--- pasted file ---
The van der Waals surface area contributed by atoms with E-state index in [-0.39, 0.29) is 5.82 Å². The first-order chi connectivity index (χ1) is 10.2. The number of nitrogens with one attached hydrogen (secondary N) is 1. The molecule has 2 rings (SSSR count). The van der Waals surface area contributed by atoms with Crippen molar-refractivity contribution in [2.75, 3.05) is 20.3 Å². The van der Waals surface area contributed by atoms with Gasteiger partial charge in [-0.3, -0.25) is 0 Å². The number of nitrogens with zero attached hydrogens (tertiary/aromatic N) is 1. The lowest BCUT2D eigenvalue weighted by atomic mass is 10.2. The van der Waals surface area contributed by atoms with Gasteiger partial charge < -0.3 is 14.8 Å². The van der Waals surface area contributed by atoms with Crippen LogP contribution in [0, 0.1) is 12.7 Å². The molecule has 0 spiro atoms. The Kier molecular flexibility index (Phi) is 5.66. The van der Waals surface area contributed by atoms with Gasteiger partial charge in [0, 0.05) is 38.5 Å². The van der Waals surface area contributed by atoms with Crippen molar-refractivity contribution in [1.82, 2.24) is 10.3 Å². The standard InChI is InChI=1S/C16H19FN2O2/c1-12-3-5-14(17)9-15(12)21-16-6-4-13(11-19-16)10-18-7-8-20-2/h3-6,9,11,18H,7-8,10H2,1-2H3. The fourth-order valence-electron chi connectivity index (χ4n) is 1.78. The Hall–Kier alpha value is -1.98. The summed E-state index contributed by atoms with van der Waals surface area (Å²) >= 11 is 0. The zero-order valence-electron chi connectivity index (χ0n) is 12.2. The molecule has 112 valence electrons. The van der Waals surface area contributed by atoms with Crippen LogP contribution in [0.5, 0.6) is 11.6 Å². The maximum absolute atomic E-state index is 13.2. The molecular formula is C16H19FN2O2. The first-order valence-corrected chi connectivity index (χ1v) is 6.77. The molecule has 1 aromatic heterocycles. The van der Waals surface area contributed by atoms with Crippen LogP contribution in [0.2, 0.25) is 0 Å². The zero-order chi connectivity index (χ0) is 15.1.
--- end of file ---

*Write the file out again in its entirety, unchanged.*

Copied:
The van der Waals surface area contributed by atoms with E-state index in [-0.39, 0.29) is 5.82 Å². The first-order chi connectivity index (χ1) is 10.2. The number of nitrogens with one attached hydrogen (secondary N) is 1. The molecule has 2 rings (SSSR count). The van der Waals surface area contributed by atoms with Crippen molar-refractivity contribution in [2.75, 3.05) is 20.3 Å². The van der Waals surface area contributed by atoms with Gasteiger partial charge in [-0.3, -0.25) is 0 Å². The number of nitrogens with zero attached hydrogens (tertiary/aromatic N) is 1. The lowest BCUT2D eigenvalue weighted by atomic mass is 10.2. The van der Waals surface area contributed by atoms with Gasteiger partial charge < -0.3 is 14.8 Å². The van der Waals surface area contributed by atoms with Crippen LogP contribution in [0, 0.1) is 12.7 Å². The molecule has 0 spiro atoms. The Kier molecular flexibility index (Phi) is 5.66. The van der Waals surface area contributed by atoms with Gasteiger partial charge in [0, 0.05) is 38.5 Å². The van der Waals surface area contributed by atoms with Crippen molar-refractivity contribution in [1.82, 2.24) is 10.3 Å². The standard InChI is InChI=1S/C16H19FN2O2/c1-12-3-5-14(17)9-15(12)21-16-6-4-13(11-19-16)10-18-7-8-20-2/h3-6,9,11,18H,7-8,10H2,1-2H3. The fourth-order valence-electron chi connectivity index (χ4n) is 1.78. The Hall–Kier alpha value is -1.98. The summed E-state index contributed by atoms with van der Waals surface area (Å²) >= 11 is 0. The zero-order valence-electron chi connectivity index (χ0n) is 12.2. The molecule has 112 valence electrons. The van der Waals surface area contributed by atoms with Crippen LogP contribution in [0.5, 0.6) is 11.6 Å². The maximum absolute atomic E-state index is 13.2. The molecular formula is C16H19FN2O2. The first-order valence-corrected chi connectivity index (χ1v) is 6.77. The molecule has 1 aromatic heterocycles. The van der Waals surface area contributed by atoms with Crippen LogP contribution in [0.2, 0.25) is 0 Å². The zero-order chi connectivity index (χ0) is 15.1.